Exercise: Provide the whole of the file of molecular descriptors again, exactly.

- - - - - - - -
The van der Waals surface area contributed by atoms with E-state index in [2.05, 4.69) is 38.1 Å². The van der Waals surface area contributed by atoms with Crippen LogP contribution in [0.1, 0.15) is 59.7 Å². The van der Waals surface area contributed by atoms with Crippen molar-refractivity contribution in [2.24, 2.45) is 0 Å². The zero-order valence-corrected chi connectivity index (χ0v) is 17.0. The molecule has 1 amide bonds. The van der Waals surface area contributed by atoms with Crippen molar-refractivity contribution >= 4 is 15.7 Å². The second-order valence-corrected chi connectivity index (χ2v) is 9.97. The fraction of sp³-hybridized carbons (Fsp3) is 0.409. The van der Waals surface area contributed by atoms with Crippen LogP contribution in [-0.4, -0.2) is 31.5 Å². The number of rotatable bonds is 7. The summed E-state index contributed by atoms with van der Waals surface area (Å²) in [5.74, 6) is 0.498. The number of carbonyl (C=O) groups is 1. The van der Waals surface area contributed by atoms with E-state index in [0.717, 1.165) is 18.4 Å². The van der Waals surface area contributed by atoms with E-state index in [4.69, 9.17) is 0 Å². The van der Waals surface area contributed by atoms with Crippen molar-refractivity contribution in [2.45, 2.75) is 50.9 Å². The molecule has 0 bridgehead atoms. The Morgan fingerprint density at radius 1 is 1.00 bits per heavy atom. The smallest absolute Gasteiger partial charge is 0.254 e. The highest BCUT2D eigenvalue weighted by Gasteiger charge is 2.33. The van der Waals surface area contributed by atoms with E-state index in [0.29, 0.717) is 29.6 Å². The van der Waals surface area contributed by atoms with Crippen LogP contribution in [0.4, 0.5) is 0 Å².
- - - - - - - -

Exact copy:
The van der Waals surface area contributed by atoms with E-state index in [2.05, 4.69) is 38.1 Å². The van der Waals surface area contributed by atoms with Crippen LogP contribution in [0.1, 0.15) is 59.7 Å². The van der Waals surface area contributed by atoms with Crippen molar-refractivity contribution in [2.24, 2.45) is 0 Å². The zero-order valence-corrected chi connectivity index (χ0v) is 17.0. The molecule has 1 amide bonds. The van der Waals surface area contributed by atoms with Crippen molar-refractivity contribution >= 4 is 15.7 Å². The second-order valence-corrected chi connectivity index (χ2v) is 9.97. The fraction of sp³-hybridized carbons (Fsp3) is 0.409. The van der Waals surface area contributed by atoms with Crippen LogP contribution in [-0.4, -0.2) is 31.5 Å². The number of rotatable bonds is 7. The summed E-state index contributed by atoms with van der Waals surface area (Å²) in [5.74, 6) is 0.498. The number of carbonyl (C=O) groups is 1. The van der Waals surface area contributed by atoms with E-state index in [0.717, 1.165) is 18.4 Å². The van der Waals surface area contributed by atoms with E-state index in [4.69, 9.17) is 0 Å². The van der Waals surface area contributed by atoms with Crippen molar-refractivity contribution in [2.45, 2.75) is 50.9 Å². The molecule has 0 bridgehead atoms. The Morgan fingerprint density at radius 1 is 1.00 bits per heavy atom. The smallest absolute Gasteiger partial charge is 0.254 e. The highest BCUT2D eigenvalue weighted by Gasteiger charge is 2.33. The van der Waals surface area contributed by atoms with E-state index in [0.29, 0.717) is 29.6 Å². The van der Waals surface area contributed by atoms with Crippen LogP contribution in [0.4, 0.5) is 0 Å².